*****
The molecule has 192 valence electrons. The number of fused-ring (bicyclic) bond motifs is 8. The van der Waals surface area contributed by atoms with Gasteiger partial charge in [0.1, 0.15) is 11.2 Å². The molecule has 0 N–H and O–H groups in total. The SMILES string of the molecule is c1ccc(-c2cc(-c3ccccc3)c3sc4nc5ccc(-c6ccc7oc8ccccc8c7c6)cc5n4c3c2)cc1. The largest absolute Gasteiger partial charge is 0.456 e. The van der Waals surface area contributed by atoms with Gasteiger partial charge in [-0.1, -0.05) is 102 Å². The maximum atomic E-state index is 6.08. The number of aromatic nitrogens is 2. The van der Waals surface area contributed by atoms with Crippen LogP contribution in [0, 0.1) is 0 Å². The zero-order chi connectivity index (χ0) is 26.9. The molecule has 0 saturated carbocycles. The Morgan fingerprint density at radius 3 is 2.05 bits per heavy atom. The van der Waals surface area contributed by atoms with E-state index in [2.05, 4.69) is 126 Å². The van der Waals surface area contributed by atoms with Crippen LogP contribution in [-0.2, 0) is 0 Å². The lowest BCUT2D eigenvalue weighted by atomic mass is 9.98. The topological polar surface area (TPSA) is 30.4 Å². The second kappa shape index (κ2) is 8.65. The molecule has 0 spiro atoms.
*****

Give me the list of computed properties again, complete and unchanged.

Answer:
The molecule has 192 valence electrons. The number of fused-ring (bicyclic) bond motifs is 8. The van der Waals surface area contributed by atoms with Gasteiger partial charge in [0.1, 0.15) is 11.2 Å². The molecule has 0 N–H and O–H groups in total. The SMILES string of the molecule is c1ccc(-c2cc(-c3ccccc3)c3sc4nc5ccc(-c6ccc7oc8ccccc8c7c6)cc5n4c3c2)cc1. The largest absolute Gasteiger partial charge is 0.456 e. The van der Waals surface area contributed by atoms with Gasteiger partial charge in [-0.1, -0.05) is 102 Å². The maximum atomic E-state index is 6.08. The number of aromatic nitrogens is 2. The van der Waals surface area contributed by atoms with Crippen LogP contribution in [0, 0.1) is 0 Å². The zero-order chi connectivity index (χ0) is 26.9. The molecule has 0 saturated carbocycles. The Morgan fingerprint density at radius 3 is 2.05 bits per heavy atom. The van der Waals surface area contributed by atoms with E-state index in [2.05, 4.69) is 126 Å². The van der Waals surface area contributed by atoms with Crippen LogP contribution in [-0.2, 0) is 0 Å². The lowest BCUT2D eigenvalue weighted by atomic mass is 9.98. The topological polar surface area (TPSA) is 30.4 Å². The second kappa shape index (κ2) is 8.65. The molecule has 0 spiro atoms.